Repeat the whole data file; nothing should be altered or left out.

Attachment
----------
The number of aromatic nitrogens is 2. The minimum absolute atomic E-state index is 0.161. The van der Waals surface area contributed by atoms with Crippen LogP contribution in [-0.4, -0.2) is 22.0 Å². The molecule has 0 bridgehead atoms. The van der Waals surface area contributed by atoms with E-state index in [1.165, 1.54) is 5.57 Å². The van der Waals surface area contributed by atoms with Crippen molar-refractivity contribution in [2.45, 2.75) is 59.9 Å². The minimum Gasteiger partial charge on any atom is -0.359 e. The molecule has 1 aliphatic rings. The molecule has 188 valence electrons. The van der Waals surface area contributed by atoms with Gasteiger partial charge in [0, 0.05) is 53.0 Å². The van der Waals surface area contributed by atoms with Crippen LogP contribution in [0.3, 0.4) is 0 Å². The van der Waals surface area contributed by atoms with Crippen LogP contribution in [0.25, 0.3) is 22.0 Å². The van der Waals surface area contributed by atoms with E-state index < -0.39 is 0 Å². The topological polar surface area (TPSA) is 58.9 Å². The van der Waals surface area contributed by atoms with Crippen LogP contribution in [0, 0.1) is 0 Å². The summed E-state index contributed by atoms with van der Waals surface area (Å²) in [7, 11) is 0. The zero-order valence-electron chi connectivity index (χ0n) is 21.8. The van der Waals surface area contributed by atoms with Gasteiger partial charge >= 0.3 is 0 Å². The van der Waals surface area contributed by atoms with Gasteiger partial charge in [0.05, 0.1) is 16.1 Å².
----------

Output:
The number of aromatic nitrogens is 2. The minimum absolute atomic E-state index is 0.161. The van der Waals surface area contributed by atoms with Crippen LogP contribution in [-0.4, -0.2) is 22.0 Å². The molecule has 0 bridgehead atoms. The van der Waals surface area contributed by atoms with E-state index in [1.165, 1.54) is 5.57 Å². The van der Waals surface area contributed by atoms with Crippen molar-refractivity contribution in [2.45, 2.75) is 59.9 Å². The minimum Gasteiger partial charge on any atom is -0.359 e. The molecule has 1 aliphatic rings. The molecule has 188 valence electrons. The van der Waals surface area contributed by atoms with Gasteiger partial charge in [0, 0.05) is 53.0 Å². The van der Waals surface area contributed by atoms with Crippen LogP contribution in [0.3, 0.4) is 0 Å². The van der Waals surface area contributed by atoms with Crippen LogP contribution in [0.25, 0.3) is 22.0 Å². The van der Waals surface area contributed by atoms with E-state index < -0.39 is 0 Å². The topological polar surface area (TPSA) is 58.9 Å². The van der Waals surface area contributed by atoms with Crippen LogP contribution in [0, 0.1) is 0 Å². The summed E-state index contributed by atoms with van der Waals surface area (Å²) in [7, 11) is 0. The zero-order valence-electron chi connectivity index (χ0n) is 21.8. The van der Waals surface area contributed by atoms with Gasteiger partial charge >= 0.3 is 0 Å². The van der Waals surface area contributed by atoms with Gasteiger partial charge in [0.05, 0.1) is 16.1 Å².